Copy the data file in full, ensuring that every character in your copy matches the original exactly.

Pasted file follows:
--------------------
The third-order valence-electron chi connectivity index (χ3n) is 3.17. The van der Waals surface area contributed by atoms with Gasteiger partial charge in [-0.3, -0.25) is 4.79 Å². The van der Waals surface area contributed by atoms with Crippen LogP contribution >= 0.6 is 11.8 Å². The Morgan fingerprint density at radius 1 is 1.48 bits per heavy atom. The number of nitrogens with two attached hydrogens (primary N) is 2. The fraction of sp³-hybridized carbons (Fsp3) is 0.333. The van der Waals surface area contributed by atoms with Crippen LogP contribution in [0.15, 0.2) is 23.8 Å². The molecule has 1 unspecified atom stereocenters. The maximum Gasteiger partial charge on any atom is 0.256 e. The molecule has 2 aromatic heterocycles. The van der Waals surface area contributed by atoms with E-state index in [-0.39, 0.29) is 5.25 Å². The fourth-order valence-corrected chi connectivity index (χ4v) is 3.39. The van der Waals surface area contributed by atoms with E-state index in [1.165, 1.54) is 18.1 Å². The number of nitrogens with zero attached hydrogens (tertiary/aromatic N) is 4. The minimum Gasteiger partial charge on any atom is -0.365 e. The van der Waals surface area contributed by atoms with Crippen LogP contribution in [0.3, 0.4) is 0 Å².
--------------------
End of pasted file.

The third-order valence-electron chi connectivity index (χ3n) is 3.17. The van der Waals surface area contributed by atoms with Gasteiger partial charge in [-0.3, -0.25) is 4.79 Å². The van der Waals surface area contributed by atoms with Crippen LogP contribution >= 0.6 is 11.8 Å². The Morgan fingerprint density at radius 1 is 1.48 bits per heavy atom. The number of nitrogens with two attached hydrogens (primary N) is 2. The fraction of sp³-hybridized carbons (Fsp3) is 0.333. The van der Waals surface area contributed by atoms with Crippen LogP contribution in [0.15, 0.2) is 23.8 Å². The molecule has 1 unspecified atom stereocenters. The maximum Gasteiger partial charge on any atom is 0.256 e. The molecule has 2 aromatic heterocycles. The van der Waals surface area contributed by atoms with E-state index in [-0.39, 0.29) is 5.25 Å². The fourth-order valence-corrected chi connectivity index (χ4v) is 3.39. The van der Waals surface area contributed by atoms with E-state index in [1.165, 1.54) is 18.1 Å². The number of nitrogens with zero attached hydrogens (tertiary/aromatic N) is 4. The minimum Gasteiger partial charge on any atom is -0.365 e. The van der Waals surface area contributed by atoms with Crippen LogP contribution in [0.3, 0.4) is 0 Å².